Taiwan's KMT probed over 'bribes' to oust presidential candidate

Kuomintang presidential candidate Hung Hsiu-chu displays a campaign poster made during a press conference in Taipei on Oct 6, 2015.
Kuomintang presidential candidate Hung Hsiu-chu displays a campaign poster made during a press conference in Taipei on Oct 6, 2015.PHOTO: AFP

TAIPEI (AFP) - Taiwan prosecutors said Wednesday (Oct 14) they are investigating claims the embattled ruling Kuomintang (KMT) tried to bribe unpopular presidential candidate Hung Hsiu-chu to step down.

It is the latest setback for the KMT which is widely tipped to lose the presidential elections in January.

The party is in disarray after endorsing pro-China Hung in July to run for the leadership despite conservative views that fly in the face of public sentiment as fears grow over Beijing's influence on the island.

Known as "xiao-la-jiao" or "little hot pepper" for her straight-talking style, she is trailing behind DPP candidate Tsai Ing-wen in the polls, but has refused to heed calls to stand aside.

A legislator from the opposition Democratic Progressive Party (DPP) filed a complaint to prosecutors last week, alleging KMT chairman Eric Chu had offered Hung benefits to persuade her to quit the presidential race, violating election laws.

The complaint by Chen Ting-fei says Chu asked Hung to step down on three separate occasions, citing media reports.

Chu violated the presidential election act by "offering bribes or other undue benefits" to persuade Hung to abandon her campaign, according to a copy of the complaint.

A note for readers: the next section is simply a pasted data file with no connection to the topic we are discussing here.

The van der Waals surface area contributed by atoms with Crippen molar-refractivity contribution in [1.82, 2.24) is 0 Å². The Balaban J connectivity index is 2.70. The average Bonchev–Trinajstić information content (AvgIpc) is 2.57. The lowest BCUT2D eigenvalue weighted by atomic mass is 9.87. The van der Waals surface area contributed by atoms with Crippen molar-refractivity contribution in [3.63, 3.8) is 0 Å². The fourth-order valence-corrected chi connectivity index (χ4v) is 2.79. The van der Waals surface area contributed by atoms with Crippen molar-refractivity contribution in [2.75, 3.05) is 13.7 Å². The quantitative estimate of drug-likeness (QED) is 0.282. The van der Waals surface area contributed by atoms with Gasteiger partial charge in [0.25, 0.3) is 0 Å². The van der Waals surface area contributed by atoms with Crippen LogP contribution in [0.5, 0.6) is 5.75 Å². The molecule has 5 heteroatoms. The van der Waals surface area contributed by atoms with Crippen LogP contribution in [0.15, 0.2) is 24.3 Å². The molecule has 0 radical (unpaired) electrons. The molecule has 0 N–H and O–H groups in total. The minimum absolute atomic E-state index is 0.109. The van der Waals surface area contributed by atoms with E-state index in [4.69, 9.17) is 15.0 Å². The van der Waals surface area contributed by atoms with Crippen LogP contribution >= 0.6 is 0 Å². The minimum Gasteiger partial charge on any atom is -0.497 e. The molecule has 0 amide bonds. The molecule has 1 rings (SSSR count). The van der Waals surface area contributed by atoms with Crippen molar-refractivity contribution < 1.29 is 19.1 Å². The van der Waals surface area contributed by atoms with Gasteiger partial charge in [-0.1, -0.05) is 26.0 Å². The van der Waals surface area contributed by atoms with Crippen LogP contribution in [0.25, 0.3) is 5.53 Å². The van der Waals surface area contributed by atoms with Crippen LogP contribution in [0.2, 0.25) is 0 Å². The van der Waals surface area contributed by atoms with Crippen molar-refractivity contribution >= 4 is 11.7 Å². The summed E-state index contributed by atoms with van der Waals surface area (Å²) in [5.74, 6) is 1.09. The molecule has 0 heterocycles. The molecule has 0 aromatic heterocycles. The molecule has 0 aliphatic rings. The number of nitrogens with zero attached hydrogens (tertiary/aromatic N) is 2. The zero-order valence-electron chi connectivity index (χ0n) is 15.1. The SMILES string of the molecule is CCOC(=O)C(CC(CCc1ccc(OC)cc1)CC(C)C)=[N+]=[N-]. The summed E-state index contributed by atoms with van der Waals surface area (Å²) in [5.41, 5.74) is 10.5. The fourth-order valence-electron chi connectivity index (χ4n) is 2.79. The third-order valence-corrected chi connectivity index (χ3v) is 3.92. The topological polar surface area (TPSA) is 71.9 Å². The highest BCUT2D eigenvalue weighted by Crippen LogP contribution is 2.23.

No original evidence was given by Chen.

Unsourced local media reports have said Hung demanded NT$500 million (S$21.28 million) to step down as candidate.

"We've received the case and should open the investigation today," Kuo Wen-tung, director of the Supreme Prosecutors Office's special investigation division, told AFP Wednesday.

"If during the course of investigation we need to summon Chu, we will do so," Kuo said.

The KMT and Hung have both denied any bribes changed hands.

Hung has also denied she demanded money to end her campaign.

The KMT suffered its worst ever defeat in local elections last year, with its Beijing-friendly policy a key factor.

Party big hitters hung back from the presidential nomination in the face of a likely loss, leaving wildcard Hung to take the reins.

The KMT has called an emergency congress on Saturday to vote on whether Hung should be replaced.

Chu, currently mayor of New Taipei City, is expected to be nominated instead.

"This is a critical moment of survival or death for the KMT," he said at a party committee meeting Wednesday.

Taiwan split from China in 1949 after a civil war and is self-ruling, but Beijing sees the island as part of its territory awaiting reunification - by force if necessary.

The KMT espouses a "one China, different interpretation" model, tacitly agreed with Beijing and known as the "1992 consensus", which leaves Taiwan to assert its sovereignty.

Hung, however, has historically taken a pro-unification stance.